As of December 31, 2013, we had approximately 2.5 million domestic AOL subscribers. Our subscribers are important users of Brand Group and Membership Group properties and engaging our subscribers, as well as former AOL subscribers who continue to utilize our free service plan, is an important component of our strategy. Our paid subscription plans provide bundles of products and services rangin…

So it Begins: Startups Getting Hurt By Net Neutrality

But don't take my word for it.

Via MIT Technology Review, here is Brad Burnham of Union Square Ventures:

The cable industry says such charges are sensible, especially when a few large content providers like Netflix can take up a large fraction of traffic. But if deep-pocketed players can pay for a faster, more reliable service, then small startups face a crushing disadvantage, says Brad Burnham, managing partner at Union Square Ventures, a VC firm based in New York City. “This is absolutely part of our calculus now,” he says.Burnham says his firm will now “stay away from” startups working on video and media businesses. It will also avoid investing in payment systems or in mobile wallets, which require ultrafast transaction times to make sense. “This is a bad scene for innovation in those areas,” Burnham says of the FCC proposal. Just a reminder to everyone, that recently, Mozilla proposed the following changes to the proposed FCC Net Neutrality Regs:

Mozilla's plan is a somewhat …

Guide to Email Production From Gmail

After spending about six hours (and losing several pounds due to fever-level frustration) working on this problem, I believe I have finally figured out how to perform something resembling methodical eDiscovery for Gmail emails if you, like me, work on a Mac. You will need the following:

1. Gmail
2. Google Vault (this software, truly, is spectacularly bad)
3. Stuffit Expander (yes, seriously, like that one from 1997)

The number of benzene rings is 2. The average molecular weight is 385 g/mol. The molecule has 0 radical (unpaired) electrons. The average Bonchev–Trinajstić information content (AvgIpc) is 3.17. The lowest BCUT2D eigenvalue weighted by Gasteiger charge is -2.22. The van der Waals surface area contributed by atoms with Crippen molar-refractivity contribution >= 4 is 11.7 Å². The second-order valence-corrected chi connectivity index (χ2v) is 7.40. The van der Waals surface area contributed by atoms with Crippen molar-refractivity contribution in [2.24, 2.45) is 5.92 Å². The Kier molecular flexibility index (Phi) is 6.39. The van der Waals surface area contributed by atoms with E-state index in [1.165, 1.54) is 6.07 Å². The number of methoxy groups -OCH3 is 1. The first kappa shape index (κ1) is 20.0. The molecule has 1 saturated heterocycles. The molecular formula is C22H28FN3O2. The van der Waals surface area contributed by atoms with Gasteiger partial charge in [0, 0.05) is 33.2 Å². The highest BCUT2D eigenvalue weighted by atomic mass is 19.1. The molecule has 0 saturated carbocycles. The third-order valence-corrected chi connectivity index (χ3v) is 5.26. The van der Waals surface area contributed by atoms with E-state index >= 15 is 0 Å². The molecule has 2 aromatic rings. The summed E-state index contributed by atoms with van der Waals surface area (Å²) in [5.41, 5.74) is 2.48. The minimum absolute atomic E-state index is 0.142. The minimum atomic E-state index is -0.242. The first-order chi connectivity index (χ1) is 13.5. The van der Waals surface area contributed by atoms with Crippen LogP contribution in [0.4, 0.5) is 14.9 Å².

4. Mac Mail
5. Acrobat Pro XI

Instructions:

1. Enable Google Vault for whatever email accounts in which you need to perform your production queries.

2. Perform your queries.

3. Use Google Vault's incredibly ham-fisted "export" function for each of your queries.

4. Serially download each of the multiple mbox.zip files that result from your exports.

6. Unzip them with Stuffit Expander (for some unholy reason surely only known to Cthulu and other eldritch gods, Google has chosen to use pkzip, instead of you know, just freaking zip, so your OS will think the file…

No, Killing Net Neutrality Does Not Help the Underdog

Wired recently published this infuriating op-ed entitled:
Killing Net Neutrality Helps Underdogs Succeed
Go ahead and read it - but suffice it to say that I'm not going to engage with the majority of what is said there - I just don't have time.

I'd just like to address one point that is made therein:

Net neutrality activists often fear that because small content creators couldn’t compete in such a market, it would in turn reduce the diversity of internet content. (For example, some argue that users would “naturally gravitate” to the big brands who can afford to pay the bill if Comcast and Verizon do decide to charge them more for streaming video over their pipes.) But the video market is already very different from the rest of the web. Because it doesn’t make sense to build one’s own streaming infrastructure when you can embed a YouTube player that better delivers streaming capacity anyway, the “small guys” creating video content already work through large platforms such a…